Call your agent before you look at new construction

New construction

There isn’t a lot of new construction in the area but there is some and I like to remind homebuyers that they can and should buy new construction with the help of their REALTOR.

The nice agent in the model home is representing the seller. Sure they will work with you and they really know the project better than your own agent does but why not work with an agent who has experience and one who represents you and not the seller? Buyers do not get discounts for working without their own agents.

The salesperson at the model should ask if you have an agent and is required by Minnesota law to explain agency and have you sign an agency disclosure at the first substantive contact. It is the agent’s job to help buyers who come into the model, that is what they are there for. Even buyers who have signed contracts with buyer agents.

The easiest way to involve your agent is to include their name when you sign in at the model home.  Better yet go with your agent to the model home. We always have time to tour homes with our clients.

Often buyers report having somehow ended up in a model home and before they realized what happened they made an offer. Buying real estate should be intentional, not accidental.

Recommending a neighborhood

tree
On the river bluff – Cherokee Heights neighborhood

It is a common misconception that a REALTOR can recommend a neighborhood. Recommending a neighborhood is a fair housing violation.

Often home buyers will ask if a house is in a “decent” neighborhood. REALTORS can not answer that question, and “decent” is pretty vague. There are people who tell me that a neighborhood is “bad”.  Like “decent”, “bad” can mean just about anything.

There are homebuyers who choose neighborhoods based on what they can afford or how close it is to where they work or to family or to a place of worship.

There are people who want to live in walkable neighborhoods but I have found that definitions of walkable vary considerably.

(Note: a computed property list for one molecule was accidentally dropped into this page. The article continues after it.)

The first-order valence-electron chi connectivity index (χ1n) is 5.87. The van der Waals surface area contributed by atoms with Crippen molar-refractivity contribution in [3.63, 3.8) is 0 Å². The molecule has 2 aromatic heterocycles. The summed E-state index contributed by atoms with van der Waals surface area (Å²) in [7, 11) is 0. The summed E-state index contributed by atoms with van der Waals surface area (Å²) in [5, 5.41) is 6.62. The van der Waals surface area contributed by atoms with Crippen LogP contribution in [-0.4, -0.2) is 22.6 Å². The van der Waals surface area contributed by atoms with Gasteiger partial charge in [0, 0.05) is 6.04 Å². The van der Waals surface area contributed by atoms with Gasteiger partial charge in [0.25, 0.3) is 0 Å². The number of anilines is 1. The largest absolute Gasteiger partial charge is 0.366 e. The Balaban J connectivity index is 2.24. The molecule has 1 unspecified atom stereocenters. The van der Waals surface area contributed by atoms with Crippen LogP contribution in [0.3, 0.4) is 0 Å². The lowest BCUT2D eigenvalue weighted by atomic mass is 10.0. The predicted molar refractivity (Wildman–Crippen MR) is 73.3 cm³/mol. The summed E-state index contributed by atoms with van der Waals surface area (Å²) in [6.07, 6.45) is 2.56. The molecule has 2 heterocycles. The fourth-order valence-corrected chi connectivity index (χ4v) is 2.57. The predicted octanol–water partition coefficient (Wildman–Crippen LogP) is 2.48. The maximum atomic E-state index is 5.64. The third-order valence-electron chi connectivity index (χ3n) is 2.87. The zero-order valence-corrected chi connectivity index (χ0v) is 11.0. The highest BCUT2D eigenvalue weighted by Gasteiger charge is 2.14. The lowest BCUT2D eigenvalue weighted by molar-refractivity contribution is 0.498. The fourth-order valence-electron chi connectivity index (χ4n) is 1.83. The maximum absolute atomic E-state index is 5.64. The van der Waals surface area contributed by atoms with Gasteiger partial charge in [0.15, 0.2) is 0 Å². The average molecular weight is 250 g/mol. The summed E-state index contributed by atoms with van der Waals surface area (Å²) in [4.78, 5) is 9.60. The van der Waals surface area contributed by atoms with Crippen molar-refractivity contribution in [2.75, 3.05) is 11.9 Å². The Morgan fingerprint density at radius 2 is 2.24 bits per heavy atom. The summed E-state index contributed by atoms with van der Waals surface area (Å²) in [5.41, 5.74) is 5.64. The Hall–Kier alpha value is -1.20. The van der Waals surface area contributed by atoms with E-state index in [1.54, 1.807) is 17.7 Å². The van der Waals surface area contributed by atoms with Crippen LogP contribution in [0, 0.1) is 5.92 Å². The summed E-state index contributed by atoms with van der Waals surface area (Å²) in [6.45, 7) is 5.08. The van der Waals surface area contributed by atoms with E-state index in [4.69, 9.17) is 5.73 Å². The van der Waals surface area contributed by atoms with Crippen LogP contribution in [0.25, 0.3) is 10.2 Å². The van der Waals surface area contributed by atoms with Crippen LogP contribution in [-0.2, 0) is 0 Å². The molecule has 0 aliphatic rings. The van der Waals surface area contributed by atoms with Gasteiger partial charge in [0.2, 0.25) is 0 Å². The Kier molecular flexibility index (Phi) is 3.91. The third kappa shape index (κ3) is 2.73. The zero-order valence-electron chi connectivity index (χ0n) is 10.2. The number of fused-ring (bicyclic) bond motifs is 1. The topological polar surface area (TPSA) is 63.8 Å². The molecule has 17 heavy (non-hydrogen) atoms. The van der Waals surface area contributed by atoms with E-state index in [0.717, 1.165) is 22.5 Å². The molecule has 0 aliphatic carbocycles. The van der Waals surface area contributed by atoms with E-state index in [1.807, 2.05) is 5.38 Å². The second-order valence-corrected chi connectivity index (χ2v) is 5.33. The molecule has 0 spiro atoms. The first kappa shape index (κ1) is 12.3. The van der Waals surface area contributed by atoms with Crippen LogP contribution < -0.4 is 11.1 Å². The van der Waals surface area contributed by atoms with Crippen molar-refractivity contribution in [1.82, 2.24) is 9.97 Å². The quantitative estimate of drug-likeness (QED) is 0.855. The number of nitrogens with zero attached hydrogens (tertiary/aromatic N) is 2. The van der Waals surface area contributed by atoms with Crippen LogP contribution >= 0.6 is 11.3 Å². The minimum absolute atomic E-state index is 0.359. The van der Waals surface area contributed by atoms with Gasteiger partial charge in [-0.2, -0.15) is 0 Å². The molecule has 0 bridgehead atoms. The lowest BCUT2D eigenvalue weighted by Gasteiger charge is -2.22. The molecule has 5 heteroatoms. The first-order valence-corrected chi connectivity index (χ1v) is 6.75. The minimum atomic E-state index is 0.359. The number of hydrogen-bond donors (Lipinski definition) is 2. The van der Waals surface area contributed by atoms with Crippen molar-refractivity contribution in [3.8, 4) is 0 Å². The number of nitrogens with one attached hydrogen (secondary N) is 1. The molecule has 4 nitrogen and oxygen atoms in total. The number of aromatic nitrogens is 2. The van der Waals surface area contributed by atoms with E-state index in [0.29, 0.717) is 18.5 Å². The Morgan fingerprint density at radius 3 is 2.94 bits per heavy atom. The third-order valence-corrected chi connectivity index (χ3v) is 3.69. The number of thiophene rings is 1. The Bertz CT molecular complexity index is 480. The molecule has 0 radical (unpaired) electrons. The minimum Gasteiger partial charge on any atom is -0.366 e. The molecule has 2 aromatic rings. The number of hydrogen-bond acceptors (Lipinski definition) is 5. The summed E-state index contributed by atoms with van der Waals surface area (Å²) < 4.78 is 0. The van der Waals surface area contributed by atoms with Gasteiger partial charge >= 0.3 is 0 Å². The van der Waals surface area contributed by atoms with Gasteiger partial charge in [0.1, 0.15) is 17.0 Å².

REALTORS can not “steer” people into a neighborhood or recommend a neighborhood.

REALTORS can and will answer specific questions about neighborhoods. Some will even recommend restaurants and know a lot about neighborhood amenities.

There are plenty of resources and maps of the internet that provide useful information that can help home buyers choose a neighborhood. Driving, biking or walking through a neighborhood can help buyers narrow the search. Some homebuyers research schools before choosing a neighborhood while others look at crime rates.

The City of St. Paul web site has neighborhood information. Each neighborhood has a district council. Learning more about the neighborhood council is a great way to learn more about the neighborhood.

When choosing a neighborhood is important to consider housing stock in that neighborhood. People looking to buy a rambler should not be looking in the downtown area and people looking for a Victorian-era Queen Anne style might find one in Highland Park but there are so few that the likelihood of finding one on the market is slim.

Some buyers choose a neighborhood only to discover that there aren’t any affordable houses available in the area. People with more money have more choices.

How to get your home ready for winter

Colorful leaves
Maple leaves

A first time home buyer asked me what she needs to do to get her house ready for winter. There are a couple of generic things that most homeowners will need to do:

  1. Get the furnace or boiler serviced.
  2. Turn off water to outdoor spigots.

Even if the furnace or boiler is new you should have it checked out by a professional. In the metro area expect to pay between $90 and $200 dollars for the service. I have found that the companies that charge the least are also the companies with the most inexperienced technicians and they like to sell furnaces and boilers.

As for the water, there should be a turn off valve in the basement or crawl space. Turn the water off inside the house, and then go outside and turn the water off. Disconnect the hose and put it away for the winter.

Leaving the water on can damage faucets or cause pipes to burst inside the house or both.